The answer was the Science Advisory Board, a nine-member group of scientists and other independent experts appointed by the mayor to handle “all reports of allegations of professional negligence, misconduct, or misidentification or other testing error,” according to DFS’ founding statute. An additional “stakeholder council” of police, prosecutors, defense attorneys, the mayor’s representatives, and others in the criminal legal system was convened to supplement that work and generally oversee the department’s performance.

But neither of these entities would be called upon to play a leading role in sorting out the problems at the lab that would crop up years later. And many close to DFS believe that Ambrosino is to blame.

‘B-movie sordid’

Nearly three hours into a Council committee hearing back in February 2011, Michael Ambrosino settled into a seat at a Wilson Building witness table.

A few months earlier, Ambrosino had landed a job as the first special counsel for DNA and forensics at the U.S. Attorney’s Office for D.C. Now, as the Council was considering creating its own crime lab, Ambrosino had shown up to provide input on the legislation standing up DFS and weigh in on how a local lab might work with his office.

In his testimony, he noted that federal prosecutors weren’t opposed to the creation of an independent lab. But he wasn’t exactly over the moon about it either, arguing that a “complete organizational restructuring is not necessarily required to provide the unit managers with the independence and the dedicated funding necessary to succeed.” 

Michael Ambrosino, a former federal prosecutor who played a central role in investigating the crime lab, appears at a D.C. Council hearing in 2011. Credit: D.C. Council

Ambrosino went on to share lengthy stories about two different cases where prosecutors and forensic scientists didn’t work together closely enough and missed potentially significant breakthroughs, arguing that it is “absolutely essential” for this sort of information sharing to happen, regardless of the lab’s ultimate structure. He even took a shot at the proposal to form the SAB, saying it is “unclear what would be accomplished by an independent advisory board that would not be managed through the legislatively mandated accreditation.”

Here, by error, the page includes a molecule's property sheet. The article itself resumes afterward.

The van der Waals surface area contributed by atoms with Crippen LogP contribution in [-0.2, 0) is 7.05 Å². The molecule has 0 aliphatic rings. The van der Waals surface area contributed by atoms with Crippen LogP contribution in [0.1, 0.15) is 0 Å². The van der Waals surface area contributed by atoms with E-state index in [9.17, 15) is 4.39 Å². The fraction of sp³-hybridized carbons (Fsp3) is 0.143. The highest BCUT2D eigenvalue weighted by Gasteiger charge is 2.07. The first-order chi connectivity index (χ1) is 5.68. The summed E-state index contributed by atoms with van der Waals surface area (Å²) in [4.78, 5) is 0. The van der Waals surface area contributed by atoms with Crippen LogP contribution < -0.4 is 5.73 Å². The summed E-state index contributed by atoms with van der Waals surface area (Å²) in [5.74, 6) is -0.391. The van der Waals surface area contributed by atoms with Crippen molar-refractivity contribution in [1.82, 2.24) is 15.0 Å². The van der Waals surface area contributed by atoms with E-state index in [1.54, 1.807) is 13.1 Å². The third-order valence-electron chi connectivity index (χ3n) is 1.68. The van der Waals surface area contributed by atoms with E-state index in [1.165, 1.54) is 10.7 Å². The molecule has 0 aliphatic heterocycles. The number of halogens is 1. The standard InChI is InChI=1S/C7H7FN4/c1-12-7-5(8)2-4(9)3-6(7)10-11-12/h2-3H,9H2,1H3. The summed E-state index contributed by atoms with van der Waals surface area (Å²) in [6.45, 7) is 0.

That all might have sounded innocuous enough at the time, but it takes on more significance with the benefit of hindsight. Ambrosino would become the chief point of contact between DFS and USAO when the lab started up, and former DFS director Smith believes he always felt as if the department should serve the needs of prosecutors directly instead of operating independently, chafing at the idea of full autonomy from the lab’s inception.

“Mike was a very senior prosecutor who expressed his scientific opinions quite a bit,” Smith says, recalling Ambrosino’s insistence on offering notes on the lab’s DNA testing virtually as soon as she joined DFS. “And that was something that, of course, I would listen to. But he, at the end of the day, was a prosecutor and bringing science to the scientists. And some of the suggestions he made were not scientifically sound.”

Smith and many others close to the lab believe that Ambrosino is perhaps the most pivotal figure in this whole saga, almost single-handedly driving the myriad investigations into the crime lab. That might sound a bit far-fetched, but a close examination of the record shows that he has a Forrest Gump-esque knack for showing up at important moments in the department’s history.

Consider, for instance, that Ambrosino helped kick off the first scandal that would envelop the crime lab in 2014.

In May of that year, Ambrosino hired an outside expert to review DNA evidence in a pair of burglary cases prosecutors believed were connected. That expert proceeded to raise some concerns about how DFS analyzed six different pieces of evidence in those cases, and the USAO decided to assemble a panel of experts to review the lab’s DNA testing protocols.

The crime lab’s own internal investigation concluded in January 2015 that this was a result of a “difference of opinion” between DFS scientists and the USAO’s expert (hardly an uncommon outcome in the field of DNA testing). But prosecutors harbored more substantial concerns and stopped sending DNA evidence to the lab for testing.

The USAO’s panel of experts would eventually issue a highly critical report of the lab’s methods in April 2015. The lab’s accreditors at the ANAB also stepped in to perform their own audit, and suspended all DNA testing at the lab after alleging problems with its methods. The newly inaugurated Bowser would fire three of the lab’s top executives and force the resignation of the department’s director, Max Houck, soon afterward.

The forensic science field generally reacted with shock to this development. In a 2015 article published in the California Association of Criminalists’ newsletter, scientists Keith Inman and Norah Rudin wrote that testing procedures at the lab were “not optimal,” but argued that “if all U.S. forensic DNA laboratories were held to the same standard to which the D.C. DFS lab was held, few would be left standing.”